Reverse proxy with NGINX and letsencrypt tutorial

If you want to expose a web application, a backend interface, or just secure your website you should always use a reverse proxy. A reverse proxy will listen for client web requests and forwards them directly to your app or website. In this tutorial, I will explain how you can easily set up a reverse proxy with NGINX. And I will show you how you can easily secure any app or website with trusted HTTPS certificates from letsencrypt.


Install NGINX reverse proxy on Linux

First, we will install NGINX on Linux. I’m using Ubuntu 20.04 LTS in this example, but you can find installation instructions for other distributions in the official documentation. On Ubuntu, you simply need to update your package sources and install the package “nginx”.

sudo apt update
sudo apt install nginx

After you have installed NGINX, you can find the configuration files in the /etc/nginx folder.


Expose a sample web app in NGINX reverse proxy

I’ve prepared a sample web application, which will just print “Hello World”. It’s an unsecured web application that will run on port 5000 and is only listening for internal connections. This is a perfect example when you want to secure any web application with trusted HTTPS certificates to securely expose it to the public internet.

Note, you should never allow direct access to your app, otherwise, users could possibly just bypass the reverse proxy. I’ve changed the listening address from 0.0.0.0 to 127.0.0.1, that our app is only accepting connections from localhost.  Or you can simply add a firewall rule, that prevents access from outside to your web application. This is important because we want to force all users to use the reverse proxy instead of accessing our web application directly!

To enable the reverse proxy feature in NGINX, we will create a new “default” configuration file in the /etc/nginx/sites-enabled directory.

server {
        listen 80 default_server;
        listen [::]:80 default_server;

        server_name research.the-digital-life.com;

        location / {
                proxy_pass http://127.0.0.1:5000;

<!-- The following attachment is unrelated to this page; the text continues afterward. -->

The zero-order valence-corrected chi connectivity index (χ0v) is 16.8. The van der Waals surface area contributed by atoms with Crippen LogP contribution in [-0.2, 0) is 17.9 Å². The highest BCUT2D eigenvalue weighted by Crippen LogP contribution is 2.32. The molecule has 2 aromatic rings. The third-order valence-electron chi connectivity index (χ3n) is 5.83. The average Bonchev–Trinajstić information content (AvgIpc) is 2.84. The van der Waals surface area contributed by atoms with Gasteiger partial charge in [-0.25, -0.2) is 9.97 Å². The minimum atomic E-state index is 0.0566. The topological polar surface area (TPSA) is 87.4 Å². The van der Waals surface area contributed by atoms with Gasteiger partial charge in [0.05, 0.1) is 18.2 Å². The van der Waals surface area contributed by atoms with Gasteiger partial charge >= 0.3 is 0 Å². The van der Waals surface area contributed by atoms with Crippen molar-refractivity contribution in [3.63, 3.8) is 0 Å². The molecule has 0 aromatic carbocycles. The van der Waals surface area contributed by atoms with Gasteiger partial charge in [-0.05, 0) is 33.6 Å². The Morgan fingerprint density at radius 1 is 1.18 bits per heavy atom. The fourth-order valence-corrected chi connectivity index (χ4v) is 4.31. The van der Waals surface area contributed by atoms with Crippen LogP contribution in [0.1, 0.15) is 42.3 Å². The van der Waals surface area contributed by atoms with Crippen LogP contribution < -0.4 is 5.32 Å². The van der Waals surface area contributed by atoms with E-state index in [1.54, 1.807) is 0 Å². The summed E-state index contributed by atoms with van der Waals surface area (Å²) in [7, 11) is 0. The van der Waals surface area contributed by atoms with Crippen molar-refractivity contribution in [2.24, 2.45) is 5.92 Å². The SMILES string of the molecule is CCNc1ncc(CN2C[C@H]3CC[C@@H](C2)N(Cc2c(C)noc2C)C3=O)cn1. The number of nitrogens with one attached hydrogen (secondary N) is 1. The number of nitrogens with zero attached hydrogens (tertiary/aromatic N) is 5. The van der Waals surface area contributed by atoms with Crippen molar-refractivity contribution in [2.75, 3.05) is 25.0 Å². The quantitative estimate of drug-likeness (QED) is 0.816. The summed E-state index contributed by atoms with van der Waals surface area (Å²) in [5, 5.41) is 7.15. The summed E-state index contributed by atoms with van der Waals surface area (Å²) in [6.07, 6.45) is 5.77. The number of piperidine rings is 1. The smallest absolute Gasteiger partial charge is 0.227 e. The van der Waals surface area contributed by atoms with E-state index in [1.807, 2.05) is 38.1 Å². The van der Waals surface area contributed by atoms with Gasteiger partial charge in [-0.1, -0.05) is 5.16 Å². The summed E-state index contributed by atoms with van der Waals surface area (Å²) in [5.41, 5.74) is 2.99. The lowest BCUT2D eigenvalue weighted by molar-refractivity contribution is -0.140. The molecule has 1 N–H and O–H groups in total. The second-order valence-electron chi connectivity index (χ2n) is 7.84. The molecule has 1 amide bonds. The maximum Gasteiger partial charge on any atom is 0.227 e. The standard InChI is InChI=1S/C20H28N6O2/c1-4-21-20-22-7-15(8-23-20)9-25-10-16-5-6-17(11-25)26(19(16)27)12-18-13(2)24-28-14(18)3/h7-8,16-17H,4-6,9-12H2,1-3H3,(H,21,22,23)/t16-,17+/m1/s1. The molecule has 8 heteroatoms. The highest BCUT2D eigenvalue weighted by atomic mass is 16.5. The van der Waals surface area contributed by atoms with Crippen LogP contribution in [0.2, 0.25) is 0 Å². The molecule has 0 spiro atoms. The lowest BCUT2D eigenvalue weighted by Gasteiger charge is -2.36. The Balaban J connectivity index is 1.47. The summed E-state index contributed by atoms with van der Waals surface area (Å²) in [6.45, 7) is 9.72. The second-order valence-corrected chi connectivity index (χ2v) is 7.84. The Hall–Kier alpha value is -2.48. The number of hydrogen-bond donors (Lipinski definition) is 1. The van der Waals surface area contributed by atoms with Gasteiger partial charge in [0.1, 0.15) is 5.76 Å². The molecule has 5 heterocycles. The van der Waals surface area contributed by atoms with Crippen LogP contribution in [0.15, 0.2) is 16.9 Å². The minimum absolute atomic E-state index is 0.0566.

}
}

The proxy_pass argument will forward all incoming client requests to this server to our app. You can easily change the protocol, IP, or port to whatever your app or website is listening to.

If you want to specify further arguments, you can do this within the server {} section or directly in the location / {} section. For example, I will add the proxy_set_header directive to pass the Host-Header which may be required by some apps or websites exposed by the proxy.

        location / {
                proxy_pass http://127.0.0.1:5000;
		proxy_set_header Host $host
        }

Expose the app in NGINX reverse proxy with trusted HTTPS certificates from letsencrypt

Now, let’s obtain trusted HTTPS certificates for our application. It’s also best practice to redirect all unencrypted HTTP connections to HTTPS. This is relatively easy with certbot and letsencrypt certificates. The certbot will obtain free certificates and also handle the renewal process automatically. To do that we will install certbot and also a plugin for our NGINX server.

sudo apt install certbot python3-certbot-nginx

Once we have installed those packages, we can obtain our certificates.

sudo certbot --nginx -d research.the-digital-life.com

It will ask you if you want to redirect all traffic from HTTP to HTTPS. Select yes (2). This automatically makes some changes to our NGINX default configuration.

server {

  server_name research.the-digital-life.com;
 
  location / {
    proxy_pass http://127.0.0.1:5000;
  }

    listen [::]:443 ssl ipv6only=on; # managed by Certbot
    listen 443 ssl; # managed by Certbot
    ssl_certificate /etc/letsencrypt/live/research.the-digital-life.com/fullchain.pem; # managed by Certbot
    ssl_certificate_key /etc/letsencrypt/live/research.the-digital-life.com/privkey.pem; # managed by Certbot
    include /etc/letsencrypt/options-ssl-nginx.conf; # managed by Certbot
    ssl_dhparam /etc/letsencrypt/ssl-dhparams.pem; # managed by Certbot

}
server {
    if ($host = research.the-digital-life.com) {
        return 301 https://$host$request_uri;
    } # managed by Certbot

  listen 80 default_server;
  listen [::]:80 default_server;

  server_name research.the-digital-life.com;
    return 404; # managed by Certbot
}

Let’s also check the auto-renewal.

certbot renew --dry-run

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